At a time when everyone thinks of Milan, why did you choose Rome?

The decision to return to Rome was completely personal, and the company simply respected that choice. The very concept of a physical office is redundant, especially in the startup phase. We have plenty of options available to help us work from anywhere without the limits of space. We don’t need to be in the office, the office is with us. In Italy I chose to use Talent Garden for this very reason: we can move agilely between Rome and Milan and always have an office available. And to come back to your earlier question, I’d say that we’re choosing Italy in general, and the quality of life people have here.

How do you deal with the gender gap and being a female manager?

I’ve had to deal with that glass ceiling that I mentioned. My reference model is common sense. I try not to look at myself from the outside as a woman in a world of men, but as a person in a world of people. The gap exists – just look at the stats. But I don’t live with this thought. It’s certainly not easy for a woman to work in a male-dominated world, where highlighting your femininity is often seen as a weakness. The answer? You have to be authoritative and very prepared. My rules are the 3 Ps: passion, preparation and personality. And this last one is the one that makes the most difference in breaking that glass ceiling. Your personality is what helps you express yourself freely even when many men stay quiet to avoid looking unpopular.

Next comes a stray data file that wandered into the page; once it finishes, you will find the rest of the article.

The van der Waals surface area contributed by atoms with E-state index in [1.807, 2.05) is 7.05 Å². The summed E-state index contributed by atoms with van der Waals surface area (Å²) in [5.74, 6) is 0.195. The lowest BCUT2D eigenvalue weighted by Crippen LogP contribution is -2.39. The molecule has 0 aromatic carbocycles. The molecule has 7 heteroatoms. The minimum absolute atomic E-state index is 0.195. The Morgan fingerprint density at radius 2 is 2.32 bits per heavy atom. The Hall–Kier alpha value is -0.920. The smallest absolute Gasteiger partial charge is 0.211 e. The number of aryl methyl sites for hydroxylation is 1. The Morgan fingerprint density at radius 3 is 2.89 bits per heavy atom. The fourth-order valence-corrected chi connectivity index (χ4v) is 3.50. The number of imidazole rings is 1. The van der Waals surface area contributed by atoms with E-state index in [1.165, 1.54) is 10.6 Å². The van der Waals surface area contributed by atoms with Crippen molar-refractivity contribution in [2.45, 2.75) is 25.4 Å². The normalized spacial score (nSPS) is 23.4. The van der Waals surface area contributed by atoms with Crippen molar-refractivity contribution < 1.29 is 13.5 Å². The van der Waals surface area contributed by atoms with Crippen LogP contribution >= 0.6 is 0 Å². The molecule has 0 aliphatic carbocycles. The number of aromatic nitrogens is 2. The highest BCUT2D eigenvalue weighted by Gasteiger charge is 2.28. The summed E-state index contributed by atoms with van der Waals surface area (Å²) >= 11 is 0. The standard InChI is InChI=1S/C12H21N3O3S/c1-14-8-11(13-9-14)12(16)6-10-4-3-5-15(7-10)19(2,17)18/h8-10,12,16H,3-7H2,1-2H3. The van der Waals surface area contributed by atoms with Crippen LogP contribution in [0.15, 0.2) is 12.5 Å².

What can we actually do to get past the gender gap in Italy?

I think the work that Valore D is doing is really important. They chose me for an executive education program for women on boards of directors: “InTheBoardRoom 4.0.” The course started in May and aims to train and provide useful tools for being on a board of directors. What I want to say is that training and preparation are fundamental. But there’s an even more important thing: we have to learn to play football! In some ways, we’re starting to do that.

Michela Di Nuzzo

Michela Di Nuzzo

« Se scrivo ciò che sento è perché così facendo abbasso la febbre di sentire». - Fernando Pessoa Giornalista e co-founder, vivo il digital come imprenditrice e appassionata. Percepisco il cambiamento come un'opportunitá mai una minaccia. Occhi spalancati e orecchie aperte, sempre pronta alla condivisione, la chiave di ogni evoluzione.